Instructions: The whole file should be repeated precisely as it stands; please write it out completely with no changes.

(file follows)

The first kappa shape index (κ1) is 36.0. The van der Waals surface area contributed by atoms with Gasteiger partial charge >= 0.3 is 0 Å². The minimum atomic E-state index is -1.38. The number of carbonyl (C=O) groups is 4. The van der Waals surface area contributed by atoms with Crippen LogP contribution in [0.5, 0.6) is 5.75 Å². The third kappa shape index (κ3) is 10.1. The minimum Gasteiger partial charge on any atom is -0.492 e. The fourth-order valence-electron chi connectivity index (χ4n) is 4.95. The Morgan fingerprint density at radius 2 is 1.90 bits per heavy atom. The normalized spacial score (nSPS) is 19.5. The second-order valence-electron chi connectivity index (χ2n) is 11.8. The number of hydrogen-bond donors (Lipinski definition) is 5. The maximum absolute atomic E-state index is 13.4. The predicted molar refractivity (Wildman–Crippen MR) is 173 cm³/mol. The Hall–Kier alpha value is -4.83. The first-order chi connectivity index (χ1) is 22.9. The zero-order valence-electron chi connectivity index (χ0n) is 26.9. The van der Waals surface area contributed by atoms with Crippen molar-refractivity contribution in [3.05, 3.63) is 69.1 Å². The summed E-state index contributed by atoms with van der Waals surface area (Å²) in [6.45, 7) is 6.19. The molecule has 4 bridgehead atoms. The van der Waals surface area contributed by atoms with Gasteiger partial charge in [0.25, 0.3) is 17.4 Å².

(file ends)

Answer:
The first kappa shape index (κ1) is 36.0. The van der Waals surface area contributed by atoms with Gasteiger partial charge >= 0.3 is 0 Å². The minimum atomic E-state index is -1.38. The number of carbonyl (C=O) groups is 4. The van der Waals surface area contributed by atoms with Crippen LogP contribution in [0.5, 0.6) is 5.75 Å². The third kappa shape index (κ3) is 10.1. The minimum Gasteiger partial charge on any atom is -0.492 e. The fourth-order valence-electron chi connectivity index (χ4n) is 4.95. The Morgan fingerprint density at radius 2 is 1.90 bits per heavy atom. The normalized spacial score (nSPS) is 19.5. The second-order valence-electron chi connectivity index (χ2n) is 11.8. The number of hydrogen-bond donors (Lipinski definition) is 5. The maximum absolute atomic E-state index is 13.4. The predicted molar refractivity (Wildman–Crippen MR) is 173 cm³/mol. The Hall–Kier alpha value is -4.83. The first-order chi connectivity index (χ1) is 22.9. The zero-order valence-electron chi connectivity index (χ0n) is 26.9. The van der Waals surface area contributed by atoms with Crippen molar-refractivity contribution in [3.05, 3.63) is 69.1 Å². The summed E-state index contributed by atoms with van der Waals surface area (Å²) in [6.45, 7) is 6.19. The molecule has 4 bridgehead atoms. The van der Waals surface area contributed by atoms with Gasteiger partial charge in [0.25, 0.3) is 17.4 Å².